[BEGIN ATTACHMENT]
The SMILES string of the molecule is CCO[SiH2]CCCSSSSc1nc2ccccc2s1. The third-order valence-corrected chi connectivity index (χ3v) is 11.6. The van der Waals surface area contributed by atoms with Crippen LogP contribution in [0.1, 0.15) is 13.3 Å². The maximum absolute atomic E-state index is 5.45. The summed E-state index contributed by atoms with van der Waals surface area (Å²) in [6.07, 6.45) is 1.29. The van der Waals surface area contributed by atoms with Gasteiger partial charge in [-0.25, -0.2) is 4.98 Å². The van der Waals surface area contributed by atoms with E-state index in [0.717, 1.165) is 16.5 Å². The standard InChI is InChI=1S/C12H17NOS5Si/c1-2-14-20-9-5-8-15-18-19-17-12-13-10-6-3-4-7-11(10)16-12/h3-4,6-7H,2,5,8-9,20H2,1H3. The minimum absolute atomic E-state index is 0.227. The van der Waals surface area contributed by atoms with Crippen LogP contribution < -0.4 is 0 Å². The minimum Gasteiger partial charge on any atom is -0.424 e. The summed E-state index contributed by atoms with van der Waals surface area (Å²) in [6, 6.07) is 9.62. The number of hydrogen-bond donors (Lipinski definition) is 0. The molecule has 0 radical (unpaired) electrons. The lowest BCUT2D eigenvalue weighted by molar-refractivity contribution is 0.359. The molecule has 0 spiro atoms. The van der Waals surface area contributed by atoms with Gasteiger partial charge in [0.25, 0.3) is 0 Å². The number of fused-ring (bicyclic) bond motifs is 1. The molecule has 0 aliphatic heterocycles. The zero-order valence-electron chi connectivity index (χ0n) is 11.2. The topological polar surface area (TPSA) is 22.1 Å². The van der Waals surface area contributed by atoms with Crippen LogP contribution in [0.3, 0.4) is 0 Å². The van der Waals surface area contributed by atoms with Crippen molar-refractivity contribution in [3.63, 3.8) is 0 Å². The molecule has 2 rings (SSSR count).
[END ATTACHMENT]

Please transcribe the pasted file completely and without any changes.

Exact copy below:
The SMILES string of the molecule is CCO[SiH2]CCCSSSSc1nc2ccccc2s1. The third-order valence-corrected chi connectivity index (χ3v) is 11.6. The van der Waals surface area contributed by atoms with Crippen LogP contribution in [0.1, 0.15) is 13.3 Å². The maximum absolute atomic E-state index is 5.45. The summed E-state index contributed by atoms with van der Waals surface area (Å²) in [6.07, 6.45) is 1.29. The van der Waals surface area contributed by atoms with Gasteiger partial charge in [-0.25, -0.2) is 4.98 Å². The van der Waals surface area contributed by atoms with E-state index in [0.717, 1.165) is 16.5 Å². The standard InChI is InChI=1S/C12H17NOS5Si/c1-2-14-20-9-5-8-15-18-19-17-12-13-10-6-3-4-7-11(10)16-12/h3-4,6-7H,2,5,8-9,20H2,1H3. The minimum absolute atomic E-state index is 0.227. The van der Waals surface area contributed by atoms with Crippen LogP contribution < -0.4 is 0 Å². The minimum Gasteiger partial charge on any atom is -0.424 e. The summed E-state index contributed by atoms with van der Waals surface area (Å²) in [6, 6.07) is 9.62. The number of hydrogen-bond donors (Lipinski definition) is 0. The molecule has 0 radical (unpaired) electrons. The lowest BCUT2D eigenvalue weighted by molar-refractivity contribution is 0.359. The molecule has 0 spiro atoms. The van der Waals surface area contributed by atoms with Gasteiger partial charge in [0.25, 0.3) is 0 Å². The number of fused-ring (bicyclic) bond motifs is 1. The molecule has 0 aliphatic heterocycles. The zero-order valence-electron chi connectivity index (χ0n) is 11.2. The topological polar surface area (TPSA) is 22.1 Å². The van der Waals surface area contributed by atoms with Crippen LogP contribution in [0.3, 0.4) is 0 Å². The van der Waals surface area contributed by atoms with Crippen molar-refractivity contribution in [3.63, 3.8) is 0 Å². The molecule has 2 rings (SSSR count).